BEWARE THE Hamburglar
Our next burger revolutionary probably has no idea how pivotal he is in this story. In fact, he belongs behind bars.
“When someone stole our Meatwagon in December 2010, we had to open a temporary restaurant, Meateasy, above a pub,” recalls Scott Collins, one half of the Meatliquor empire, in an interview in 2014. “It cost us £2,000 to set up, we had it open for 10 days and that’s when it went bananas for us.”
“Bananas” doesn’t cut it. Expanding from London to Leeds and Brighton, and even Singapore; a reported turnover of £12m in 2014; queues of hungry diners, littered with celebrities, all gagging for Collins and chef partner Yianni Papoutsis’s Dead Hippie washed down with a can of Hobo beer: Meatliquor was the first real taste of what burger culture would look like in 2015. Burgers were cool, and everyone wanted a bite.
And that, it seemed, was the explosion that blew the floodgates wide open. In 2011, queues started to snake out from Honest Burgers, along with the waft of its trademark rosemary chips. In 2012, the queue started outside Bleecker St after founder Zan Kaufman’s New York burger obsession travelled with her to Old Street and various other pitches around the city. In 2013, US big dogs Shake Shack and Five Guys escalated everything by setting up shop less than 500 metres away from each other in central London. Now, more burger bars open around the country than even the most athletic professional eater can keep up with. It’s therefore no surprise that sales at McDonald’s have been plummeting for nine consecutive months.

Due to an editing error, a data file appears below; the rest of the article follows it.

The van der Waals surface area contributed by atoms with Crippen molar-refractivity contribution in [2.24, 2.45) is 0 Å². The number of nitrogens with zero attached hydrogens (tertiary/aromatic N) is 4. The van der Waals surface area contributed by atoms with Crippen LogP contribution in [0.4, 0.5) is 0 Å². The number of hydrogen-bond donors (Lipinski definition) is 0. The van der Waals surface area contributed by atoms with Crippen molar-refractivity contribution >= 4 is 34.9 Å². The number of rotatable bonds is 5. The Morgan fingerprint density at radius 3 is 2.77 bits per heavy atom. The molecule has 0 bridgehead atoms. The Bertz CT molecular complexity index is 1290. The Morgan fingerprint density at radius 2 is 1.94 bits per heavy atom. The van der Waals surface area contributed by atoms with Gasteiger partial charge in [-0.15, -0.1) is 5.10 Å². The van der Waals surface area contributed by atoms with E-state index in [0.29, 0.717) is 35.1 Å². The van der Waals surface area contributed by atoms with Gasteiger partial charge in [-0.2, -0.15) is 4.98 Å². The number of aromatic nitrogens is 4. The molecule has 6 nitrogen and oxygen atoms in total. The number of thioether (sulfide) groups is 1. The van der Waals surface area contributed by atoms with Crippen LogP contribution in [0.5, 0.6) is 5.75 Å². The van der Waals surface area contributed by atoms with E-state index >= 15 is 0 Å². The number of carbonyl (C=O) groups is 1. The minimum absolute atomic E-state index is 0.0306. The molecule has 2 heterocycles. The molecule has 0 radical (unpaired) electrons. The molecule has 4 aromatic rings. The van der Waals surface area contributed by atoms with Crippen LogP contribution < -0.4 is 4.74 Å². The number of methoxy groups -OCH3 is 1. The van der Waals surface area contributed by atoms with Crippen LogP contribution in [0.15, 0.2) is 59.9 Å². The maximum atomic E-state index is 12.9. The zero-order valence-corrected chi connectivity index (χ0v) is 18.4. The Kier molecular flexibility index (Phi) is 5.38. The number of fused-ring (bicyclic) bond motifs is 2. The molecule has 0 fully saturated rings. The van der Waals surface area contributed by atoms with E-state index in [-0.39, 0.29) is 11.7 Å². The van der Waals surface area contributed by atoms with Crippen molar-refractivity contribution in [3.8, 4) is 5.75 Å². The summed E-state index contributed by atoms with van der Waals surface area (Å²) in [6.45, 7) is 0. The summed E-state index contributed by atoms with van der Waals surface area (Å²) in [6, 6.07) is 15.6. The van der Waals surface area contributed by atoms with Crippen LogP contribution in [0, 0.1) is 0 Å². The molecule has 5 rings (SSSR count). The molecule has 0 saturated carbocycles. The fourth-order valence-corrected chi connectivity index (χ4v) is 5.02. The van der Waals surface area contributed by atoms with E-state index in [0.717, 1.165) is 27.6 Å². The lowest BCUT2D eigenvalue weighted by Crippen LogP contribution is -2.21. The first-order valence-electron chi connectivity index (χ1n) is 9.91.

JUSTIFY OUR LOVE
It’s a bun fight out there. A beautiful, greasy, meaty bun fight. But through the queues, the iPhone flashes and the hashtags, it’s easy to take your eye off what’s at the heart of the beast: the food. What actually justifies spending £13 on a burger, when you’re never more than five minutes from a far cheaper and faster incarnation?
Gavin Lucas, AKA London’s pre-eminent burger detective Burgerac (it’s a play on Jersey-set Eighties detective drama Bergerac, if you’re struggling) is a man who’s certain he knows the answer: “Don’t get distracted by the age of the beef or whether or not a bun is brioche. It isn’t important. Around 80 per cent of all that stuff you read on a menu is pure marketing.